The Mt. Zion Memorial Fund
For Blues, Music, and Justice
Our work is about saving the soul of Mississippi.
Dr. DeWayne Moore Executive Director
Working with the descendants of blues artists, such as Kechia Patton Brown, the great granddaughter of Chas. Patton, our Mississippi non-profit promotes the inclusive and responsible practice of memorialization and historic preservation in African American communities.
Welcome to Tutwiler, Mississippi
Shannon Evans beamishly details her return to Tutwiler, MS after many years to attend a meeting with the National Park Service (NPS) and the Mississippi Delta National Heritage Area (MDNHA).
Fulfilling the Mission
As part of our grant from the American Historical Association, we hope to enhance the transparency of our work through regular blogging. In this post, MZMF Fiscal Agent Corey Crowder shares a detailed account of his work in 2023.
“Kansas City” Jim Jackson
This blog post not only explains the historical significance of Jim Jackson in the history of the blues, but it also introduces stakeholders to our efforts to mark his grave in the racially segregated Hernando Memorial Park Cemetery in Hernando, MS.
Holly Ridge Cemetery
WE PUT BLUES COMMUNITIES BACK INTO AMERICAN HISTORY
Beginning with the ratification of the 1890 Mississippi State Constitution, which effectively disfranchised African American men and inspired white Mississippians to embrace more violent forms of racial discrimination, it became increasingly more difficult to preserve historical resources in African American Blues Communities. The formerly enslaved had steadily accumulated more and more land since emancipation and founded hundreds of autonomous settlements across the South. Since the 1890s, the descendants of Blues Communities dispersed, leaving the status and locations of many communities unknown.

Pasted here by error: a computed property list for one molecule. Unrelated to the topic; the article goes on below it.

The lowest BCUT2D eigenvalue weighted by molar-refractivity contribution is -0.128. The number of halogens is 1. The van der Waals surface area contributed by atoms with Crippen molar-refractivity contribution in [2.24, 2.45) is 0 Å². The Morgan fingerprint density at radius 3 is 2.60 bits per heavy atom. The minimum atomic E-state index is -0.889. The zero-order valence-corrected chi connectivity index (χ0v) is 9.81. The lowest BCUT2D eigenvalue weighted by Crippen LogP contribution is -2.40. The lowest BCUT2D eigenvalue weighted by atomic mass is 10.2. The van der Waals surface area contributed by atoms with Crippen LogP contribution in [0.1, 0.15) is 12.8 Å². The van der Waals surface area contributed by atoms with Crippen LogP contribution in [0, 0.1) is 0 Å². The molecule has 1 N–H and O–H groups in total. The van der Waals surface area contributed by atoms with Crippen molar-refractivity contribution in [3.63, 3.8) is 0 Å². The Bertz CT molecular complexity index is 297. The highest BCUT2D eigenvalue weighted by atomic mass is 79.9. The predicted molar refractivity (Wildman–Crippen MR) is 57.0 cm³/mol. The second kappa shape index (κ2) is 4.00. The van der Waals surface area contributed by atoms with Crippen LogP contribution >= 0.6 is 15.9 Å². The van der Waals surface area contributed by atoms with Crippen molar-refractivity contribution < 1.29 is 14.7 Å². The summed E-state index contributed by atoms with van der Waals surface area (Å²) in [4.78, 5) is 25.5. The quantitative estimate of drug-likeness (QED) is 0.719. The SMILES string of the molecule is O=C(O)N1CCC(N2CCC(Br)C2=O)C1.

The erasure of Blues communities in Mississippi has picked up speed in recent years due to several interconnected and destructive factors. Natural disasters (floods), population loss (migration), urban renewal (gentrification), land dispossession (heir property), and the profound lingering effects of resource hoarding (racial segregation) have prevented Americans from realizing the original goals to the Civil Rights Movement, and the erasure of historic Blues communities has accelerated due to the descendant communities’ need for technical assistance and professional training in historical research methods, which is required to overcome the erasure of African American history in government records.
THE BLUES COMMUNITIES PROJECT: OUR GOAL
In partnership with descendant communities, we hope to prevent the erasure and destruction of cultural resources–homes, churches, cemeteries, schools, photographs, documents, audiovisual media, physical artifacts, and oral histories–in African American Blues Communities. We plan to accomplish this goal by:
- Documenting and preserving stories, media about African American Blues Communities
- Constructing and maintaining an interactive, publicly accessible Archive & Atlas about African American Blues Communities
- Identifying resources and co-developing resilience strategies with descendant communities